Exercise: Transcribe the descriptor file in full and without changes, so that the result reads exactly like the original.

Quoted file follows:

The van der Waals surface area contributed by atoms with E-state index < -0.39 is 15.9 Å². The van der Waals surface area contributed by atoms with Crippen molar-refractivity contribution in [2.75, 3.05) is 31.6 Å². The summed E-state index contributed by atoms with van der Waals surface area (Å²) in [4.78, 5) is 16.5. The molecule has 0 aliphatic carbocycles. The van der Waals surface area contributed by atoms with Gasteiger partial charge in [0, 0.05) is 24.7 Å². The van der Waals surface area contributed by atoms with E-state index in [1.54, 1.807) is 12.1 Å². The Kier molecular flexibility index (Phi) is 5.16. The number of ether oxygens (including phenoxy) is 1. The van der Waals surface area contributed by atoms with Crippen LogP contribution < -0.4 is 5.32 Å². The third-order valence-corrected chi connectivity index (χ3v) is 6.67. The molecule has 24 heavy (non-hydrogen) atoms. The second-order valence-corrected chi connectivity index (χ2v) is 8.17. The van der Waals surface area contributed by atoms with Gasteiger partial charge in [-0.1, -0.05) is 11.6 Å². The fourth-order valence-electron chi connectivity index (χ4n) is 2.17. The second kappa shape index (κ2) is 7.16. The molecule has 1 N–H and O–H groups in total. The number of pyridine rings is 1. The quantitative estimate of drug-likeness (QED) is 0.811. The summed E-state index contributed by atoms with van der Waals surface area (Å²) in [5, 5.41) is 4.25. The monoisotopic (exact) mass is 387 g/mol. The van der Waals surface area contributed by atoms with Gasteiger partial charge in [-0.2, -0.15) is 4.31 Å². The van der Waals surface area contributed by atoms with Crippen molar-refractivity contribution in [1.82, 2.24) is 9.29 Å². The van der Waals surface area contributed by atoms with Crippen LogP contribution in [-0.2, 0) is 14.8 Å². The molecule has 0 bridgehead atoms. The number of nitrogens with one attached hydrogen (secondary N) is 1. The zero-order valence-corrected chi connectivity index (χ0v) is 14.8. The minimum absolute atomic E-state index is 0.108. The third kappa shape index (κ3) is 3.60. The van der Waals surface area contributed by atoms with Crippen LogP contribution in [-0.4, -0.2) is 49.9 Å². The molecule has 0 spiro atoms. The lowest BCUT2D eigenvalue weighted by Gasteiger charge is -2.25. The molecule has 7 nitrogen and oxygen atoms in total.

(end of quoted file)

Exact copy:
The van der Waals surface area contributed by atoms with E-state index < -0.39 is 15.9 Å². The van der Waals surface area contributed by atoms with Crippen molar-refractivity contribution in [2.75, 3.05) is 31.6 Å². The summed E-state index contributed by atoms with van der Waals surface area (Å²) in [4.78, 5) is 16.5. The molecule has 0 aliphatic carbocycles. The van der Waals surface area contributed by atoms with Gasteiger partial charge in [0, 0.05) is 24.7 Å². The van der Waals surface area contributed by atoms with E-state index in [1.54, 1.807) is 12.1 Å². The Kier molecular flexibility index (Phi) is 5.16. The number of ether oxygens (including phenoxy) is 1. The van der Waals surface area contributed by atoms with Crippen LogP contribution < -0.4 is 5.32 Å². The third-order valence-corrected chi connectivity index (χ3v) is 6.67. The molecule has 24 heavy (non-hydrogen) atoms. The second-order valence-corrected chi connectivity index (χ2v) is 8.17. The van der Waals surface area contributed by atoms with Gasteiger partial charge in [-0.1, -0.05) is 11.6 Å². The fourth-order valence-electron chi connectivity index (χ4n) is 2.17. The second kappa shape index (κ2) is 7.16. The molecule has 1 N–H and O–H groups in total. The number of pyridine rings is 1. The quantitative estimate of drug-likeness (QED) is 0.811. The summed E-state index contributed by atoms with van der Waals surface area (Å²) in [5, 5.41) is 4.25. The monoisotopic (exact) mass is 387 g/mol. The van der Waals surface area contributed by atoms with Gasteiger partial charge in [-0.2, -0.15) is 4.31 Å². The van der Waals surface area contributed by atoms with Crippen molar-refractivity contribution in [1.82, 2.24) is 9.29 Å². The van der Waals surface area contributed by atoms with Crippen LogP contribution in [-0.2, 0) is 14.8 Å². The molecule has 0 bridgehead atoms. The number of nitrogens with one attached hydrogen (secondary N) is 1. The zero-order valence-corrected chi connectivity index (χ0v) is 14.8. The minimum absolute atomic E-state index is 0.108. The third kappa shape index (κ3) is 3.60. The van der Waals surface area contributed by atoms with Crippen LogP contribution in [-0.4, -0.2) is 49.9 Å². The molecule has 0 spiro atoms. The lowest BCUT2D eigenvalue weighted by Gasteiger charge is -2.25. The molecule has 7 nitrogen and oxygen atoms in total.